Senior Chief Petty Officer Dean, one of appellant’s former supervisors, testified that appellant frequently was late for work and had financial problems. He testified that appellant was not receptive to counseling or assistance, and that he did not think any further rehabilitation efforts would be effective.
Chief Petty Officer Rhoads, also one of appellant’s former supervisors, testified about appellant’s frequent tardiness, his loss of his military identification card, his financial irresponsibility, and his bad checks. She testified that appellant seemed reluctant to seek or accept assistance. Based on her contacts with appellant, she concluded that appellant’s potential for rehabilitation was "less than average."
Appellant made an unsworn statement in which he asked the military judge to punish him and not his family. He told the military judge that when he submitted the false claims, he was financially desperate and did not realize that it would cause his family to suffer. He concluded by asking the military judge "to not give me a BCD so I will be able to get some type of job when I get out of the Navy, support them and after I pay the money back to the Navy."
Defense counsel’s sentencing argument urged the military judge not to impose a bad-conduct discharge. Defense counsel referred to "the prosecution’s own witnesses" to emphasize appellant’s financial problems and argued that a punitive discharge would exacerbate appellant’s financial problems by further limiting his future ability to support himself and his family. Defense counsel asked the military judge to "remember that [an administrative discharge] is an option and the scourge of a bad-conduct discharge . . . is not necessary."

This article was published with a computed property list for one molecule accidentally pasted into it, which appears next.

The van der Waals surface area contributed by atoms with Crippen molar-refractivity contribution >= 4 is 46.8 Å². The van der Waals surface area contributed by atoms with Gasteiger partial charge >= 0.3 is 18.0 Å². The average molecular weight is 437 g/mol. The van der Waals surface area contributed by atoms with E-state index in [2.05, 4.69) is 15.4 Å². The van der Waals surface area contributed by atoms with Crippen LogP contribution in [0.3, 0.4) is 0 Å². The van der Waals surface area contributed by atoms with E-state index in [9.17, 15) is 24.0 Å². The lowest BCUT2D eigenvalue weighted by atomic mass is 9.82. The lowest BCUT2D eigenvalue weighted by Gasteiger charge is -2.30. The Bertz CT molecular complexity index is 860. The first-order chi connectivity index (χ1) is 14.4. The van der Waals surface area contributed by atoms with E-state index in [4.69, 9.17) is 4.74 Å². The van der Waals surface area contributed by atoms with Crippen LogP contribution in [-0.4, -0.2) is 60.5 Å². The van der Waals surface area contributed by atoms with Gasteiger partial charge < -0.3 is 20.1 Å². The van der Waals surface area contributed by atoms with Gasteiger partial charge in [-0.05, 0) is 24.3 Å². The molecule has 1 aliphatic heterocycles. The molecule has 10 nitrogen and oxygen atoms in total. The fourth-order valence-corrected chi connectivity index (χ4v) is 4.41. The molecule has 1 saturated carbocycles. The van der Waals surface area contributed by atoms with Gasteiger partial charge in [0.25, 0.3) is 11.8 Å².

Before announcing the sentence, the military judge stated on the record that she considered the testimony of the three prosecution witnesses and appellant’s unsworn statement in determining a sentence.
The court below held that admission of the testimony about specific conduct was plain error. See RCM 1001(b)(5), Manual for Courts-Martial, United States (1995 ed.). The court below declined to grant sentence relief, however, because it concluded that the plain error "did not seriously affect the fairness, integrity, or public reputation of the court-martial," and because "relief is not required to avoid a miscarriage of justice." 45 MJ at 641.
Appellant argues that a Court of Criminal Appeals must grant relief if it finds plain error. The Government argues that a Court of Criminal Appeals has the discretion to decline to grant relief where the fairness, integrity, or public reputation of the proceedings have not been affected.